Sodium oxybate is the sodium salt of γ-hydroxybutyrate, an endogenous metabolite of the inhibitory neurotransmitter GABA. Sodium oxybate was approved in 2002 by the U.S Food and Drug Administration (FDA) for cataplexy or excessive daytime sleepiness (EDS) treatment in patients with narcolepsy who are seven years of age and older. Cataplexy is the most severe symptom of narcolepsy, which can result in the impairment of everyday living. If a patient has narcolepsy with cataplexy, the term for this condition is narcolepsy type I (NT1). In patients with narcolepsy, sodium oxybate has shown to increase slow-wave sleep duration, delta power, and improve sleep quality.
Sodium oxybate is limited for distribution to patients enrolled in the drug manufacturer's Risk Evaluation and Mitigation (REMS) program. The program originated to mitigate the risk of abuse and misuse. To prescribe the sodium oxybate, all prescribers are required to enroll and comply with all requirements of the program. A central pharmacy will only dispense sodium oxybate to patients enrolled in the REMS program who have been counseled on the risks as well as on proper use of sodium oxybate.
The precise mechanism by which sodium oxybate improves symptoms in patients with narcolepsy is not well understood. There is a hypothesis that the effects of improved sleep might be due to the increased time spent in Stages N2 and N3, and the decrease shift to stages N1/Wake/REM, resulting in a deeper sleep.
Several studies have shown that the drug has effects that mimic that of ethanol. It does this particularly by binding to GABA and extra-synaptic GABA.  When compared to a placebo group, a controlled group of alcoholic dependent subjects will show up to a 34 percent increase in abstinence. The idea supports the already established use of sodium oxybate in countries like Australia and Italy, which have used the drug for over 25 years as an agent for alcohol withdrawal syndrome (AWS) and to maintain abstinence.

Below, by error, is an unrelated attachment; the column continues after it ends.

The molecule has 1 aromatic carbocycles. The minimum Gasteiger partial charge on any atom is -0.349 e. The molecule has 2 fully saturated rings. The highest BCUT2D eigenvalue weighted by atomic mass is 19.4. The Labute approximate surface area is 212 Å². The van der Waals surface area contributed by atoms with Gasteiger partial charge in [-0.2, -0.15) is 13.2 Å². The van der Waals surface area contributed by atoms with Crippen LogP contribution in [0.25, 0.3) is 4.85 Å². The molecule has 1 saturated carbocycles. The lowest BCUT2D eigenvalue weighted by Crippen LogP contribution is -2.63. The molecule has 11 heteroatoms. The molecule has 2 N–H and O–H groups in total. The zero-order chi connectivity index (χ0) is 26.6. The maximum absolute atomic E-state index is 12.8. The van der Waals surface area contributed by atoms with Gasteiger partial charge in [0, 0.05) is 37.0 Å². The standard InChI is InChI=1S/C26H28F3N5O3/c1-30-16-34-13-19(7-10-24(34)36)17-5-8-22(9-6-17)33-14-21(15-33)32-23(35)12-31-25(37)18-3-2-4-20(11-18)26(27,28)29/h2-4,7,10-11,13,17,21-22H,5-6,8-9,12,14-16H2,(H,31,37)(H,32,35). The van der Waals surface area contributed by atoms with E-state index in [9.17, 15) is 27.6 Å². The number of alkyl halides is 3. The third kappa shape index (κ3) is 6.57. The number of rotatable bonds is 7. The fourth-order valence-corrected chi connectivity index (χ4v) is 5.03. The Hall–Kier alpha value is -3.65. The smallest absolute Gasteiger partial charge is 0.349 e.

Sodium oxybate comes as an oral solution (0.5 g/ml), with two equal doses administered daily. Initially, patients can begin taking 4.5 g/night, the patient should take the first dose of 2.25 g before bed, and the second dose of consisting of another 2.5 g should be taken 2.25 to 4 hours after the first dose. The dosage can increase based on the tolerability and efficacy response of the patient; the maximum dose is 9 g/ night.
Patients should lie down quickly after taking the first dose due to the possibility of abruptly falling asleep. A placebo-controlled study showed that improvements of symptoms with sodium oxybate occur in a dose-dependent manner at 4.5 g, 6 g, and 9 g per night; patients report a decrease in cataplexy attacks as well as diminished excessive daytime sleepiness.
The most frequent side effect of sodium oxybate is nausea and vomiting. Other reported symptoms include dizziness, headache, urinary incontinence, and sleepiness. Overall, the incidence of side effects increases at higher doses and tends to subside with discontinuation of treatment. More serious side effects are rare, but researchers have noted severe acute psychosis, anxiety, and suicidal ideation.
Additionally, patients taking sodium oxybate often experience weight loss. The speculation is that the weight loss is due to an increase in physical activity and a decrease in caloric intake. In the study, weight loss was most significant in patients with a higher body mass index (BMI). In conclusion, weight loss might be a possible benefit of sodium oxybate treatment in patients with a high BMI who suffer from narcolepsy.
Most reported serious side effects of sodium oxybate are due to illicit drug consumption. Abuse or misuse of γ-hydroxybutyrate (GHB) with other agents that cause changes in alertness (or consciousness) has implications pointing to severe side effects such as difficulty breathing, seizures, altered mental status (AMS), and death.